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Seth Green

Seth Green - Playboy’s 20Q March 2011 - Playboy.com Interview

Sunday 20 February 2011, by Webmaster

PLAYBOY: From Austin Powers to Family Guy, your brand of entertainment has been heavy on snark and eye-rolling irony. Robot Chicken is all about kitschy action figures. Do you ever wonder, When am I going to grow up?

GREEN: No, because this is what I do best. Goofing on this stuff is where my value to our culture is, you know? I wouldn’t be a good longshoreman. I’m kind of useless in that area.

PLAYBOY: How is it that you’ve been working steadily as an actor since the early 1980s?

GREEN: I’m like the everyman in a funny way. I’m short enough to be nonthreatening but appealing enough to kiss the girl in a movie. The guys want to have a beer with me and the girls think I’m a cute alternative to their asshole boyfriend. It’s also because I’m a student of pop culture. I get how pop culture relates to the economic atmosphere and politics and our personal lives. The shit we grow up watching and listening to has a huge impact on us and reflects what’s happening in the larger world.

PLAYBOY: So what does, say, Comic-Con tell us about our society?

GREEN: Are you kidding? Comic-Con is everything. This past year was my 15th time. On one level, it’s simply nerds in their natural habitat, which is a great way to study that culture. Nerds can commune with one another without fear of persecution. But it’s also an emblem of corporate entertainment. The major toy companies and studios roll out their products in a grassroots way. They feed ideas that the nerds consume and broadcast on a multitude of social networks. Plus you have all those cute girls running around dressed like Catwoman or the Ninja Turtles. It’s just hot.

PLAYBOY: Women used to run screaming from nerds. What happened?

GREEN: It’s weird. Something shifted in our culture over the past 10 years and beautiful young women started liking nerdy stuff. It was as if someone said, “Okay, hot women. You can like all this stuff.” Which is great for guys. They get to keep doing what they love, and now it’s cool—video games, old toys our mothers made us throw away, Star Wars.

PLAYBOY: But why do women find this appealing? What’s in it for them?

GREEN: For women, getting into this stuff is almost subversive. They can apply the conventions of being a lady and still play a mean game of Halo. What’s nice is it plays perfectly into fully formed male fantasies, whether it’s about Baroness from G.I. Joe or Lara Croft. When you see a real girl dressed up as one of those characters, it’s sort of the actualization of all those feelings you’ve had since you were 10 years old. But shit, Family Guy and Robot Chicken are both pretty nerd friendly and get some hilariously attractive women fans—not the least of whom is my wife.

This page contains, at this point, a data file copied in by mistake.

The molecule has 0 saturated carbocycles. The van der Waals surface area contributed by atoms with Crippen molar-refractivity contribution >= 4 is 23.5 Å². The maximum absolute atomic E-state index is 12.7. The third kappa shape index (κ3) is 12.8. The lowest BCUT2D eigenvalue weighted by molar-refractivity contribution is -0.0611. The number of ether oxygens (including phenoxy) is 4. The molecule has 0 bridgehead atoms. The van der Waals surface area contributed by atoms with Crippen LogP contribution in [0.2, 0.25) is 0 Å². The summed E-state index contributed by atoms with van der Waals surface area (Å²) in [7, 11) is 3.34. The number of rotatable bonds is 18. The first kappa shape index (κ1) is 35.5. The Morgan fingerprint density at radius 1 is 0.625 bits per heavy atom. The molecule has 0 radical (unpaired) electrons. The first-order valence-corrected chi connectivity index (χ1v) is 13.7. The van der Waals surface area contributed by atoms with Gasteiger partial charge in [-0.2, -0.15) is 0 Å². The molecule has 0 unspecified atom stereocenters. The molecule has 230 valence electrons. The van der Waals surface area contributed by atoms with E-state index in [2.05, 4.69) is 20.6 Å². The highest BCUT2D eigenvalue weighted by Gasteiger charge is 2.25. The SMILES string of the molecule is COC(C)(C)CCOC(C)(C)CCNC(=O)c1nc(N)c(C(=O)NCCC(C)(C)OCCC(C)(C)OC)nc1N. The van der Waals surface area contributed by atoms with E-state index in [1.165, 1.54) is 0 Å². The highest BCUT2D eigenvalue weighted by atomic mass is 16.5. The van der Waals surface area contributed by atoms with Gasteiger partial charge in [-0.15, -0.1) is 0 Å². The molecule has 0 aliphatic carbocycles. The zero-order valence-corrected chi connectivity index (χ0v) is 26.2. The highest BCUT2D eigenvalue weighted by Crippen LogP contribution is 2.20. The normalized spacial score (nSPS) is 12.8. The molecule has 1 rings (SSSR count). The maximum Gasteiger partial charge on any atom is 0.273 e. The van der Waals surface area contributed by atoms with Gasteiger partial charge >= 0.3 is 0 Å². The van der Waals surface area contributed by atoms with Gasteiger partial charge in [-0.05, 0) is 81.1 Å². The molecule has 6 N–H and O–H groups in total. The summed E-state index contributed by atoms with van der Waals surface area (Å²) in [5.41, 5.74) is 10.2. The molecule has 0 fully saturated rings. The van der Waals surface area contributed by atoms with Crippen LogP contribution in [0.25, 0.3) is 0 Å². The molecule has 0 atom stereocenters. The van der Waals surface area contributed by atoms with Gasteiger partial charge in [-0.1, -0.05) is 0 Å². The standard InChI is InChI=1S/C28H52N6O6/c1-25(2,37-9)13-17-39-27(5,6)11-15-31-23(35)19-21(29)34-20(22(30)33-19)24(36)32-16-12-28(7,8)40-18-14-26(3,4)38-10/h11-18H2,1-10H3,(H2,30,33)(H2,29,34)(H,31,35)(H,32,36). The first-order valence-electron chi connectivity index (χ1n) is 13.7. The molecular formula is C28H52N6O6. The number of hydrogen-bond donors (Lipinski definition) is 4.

PLAYBOY: How did you meet her?

GREEN: Funny enough, we met at a comic-book store in Los Angeles about three years ago. We’re ridiculously compatible. She has a toy collection that rivals mine in size. She loves Final Fantasy and Sailor Moon and DC Heroes and all that stuff. The first time she came over to my house she said, “No way! I have those Empire Strikes Back figures too! Do you mind if I pose them?

PLAYBOY: Do you ever dress up and play dirty superhero?

GREEN: We don’t need any of that. We’re not like “All right, honey, tonight you’re the schoolteacher and I’m a Transformer.” But we’ll put on costumes to go to parties and stuff. Of course when she puts on a costume, she usually likes to wear heels. She’s normally two inches taller than I am, and with heels she’s quite a bit taller. But it’s fine.

PLAYBOY: Is there any advantage to being short?

GREEN: I love people’s reactions sometimes. When we go out somewhere and my wife looks great, I like to think everybody’s saying, “Hey, how come she’s fucking that guy?” But I’ve been short all my life, so it is what it is, and I don’t have an issue with it. The only thing it determines is what parts I can play. I’m not going to be the intimidating ­asshole cop who shakes down the entire precinct.

PLAYBOY: Is there some serious dramatic role you secretly want to play?

GREEN: Let me be specific about that. The way I pick parts is never about “Oh man, I’d really love to do this.” I just get excited about a particular story or character or concept that pops up or comes to me. But I don’t have a plan. The most exciting thing about what’s available to artists now is that the options are limitless and you’ve never been more in control of your destiny. You can have an idea and make something with your own money and distribute it across any platform. You have the same ability to get views as a major studio with hundreds of millions of dollars behind it. You can be viral in an hour, international in a day. If you’re really good or make something really smart or funny—whether it’s animation, TV or film—it will get seen, and nobody can stop you.

PLAYBOY: When is the Robot Chicken 3-D movie coming out?

GREEN: If we ever make a Robot Chicken movie, we won’t make it in 3-D. We’ll make it in glorious 2-D because that’s what fits the show. I think part of what people like about Robot Chicken is that even though it is highly complicated and professionally produced, it looks a little homemade.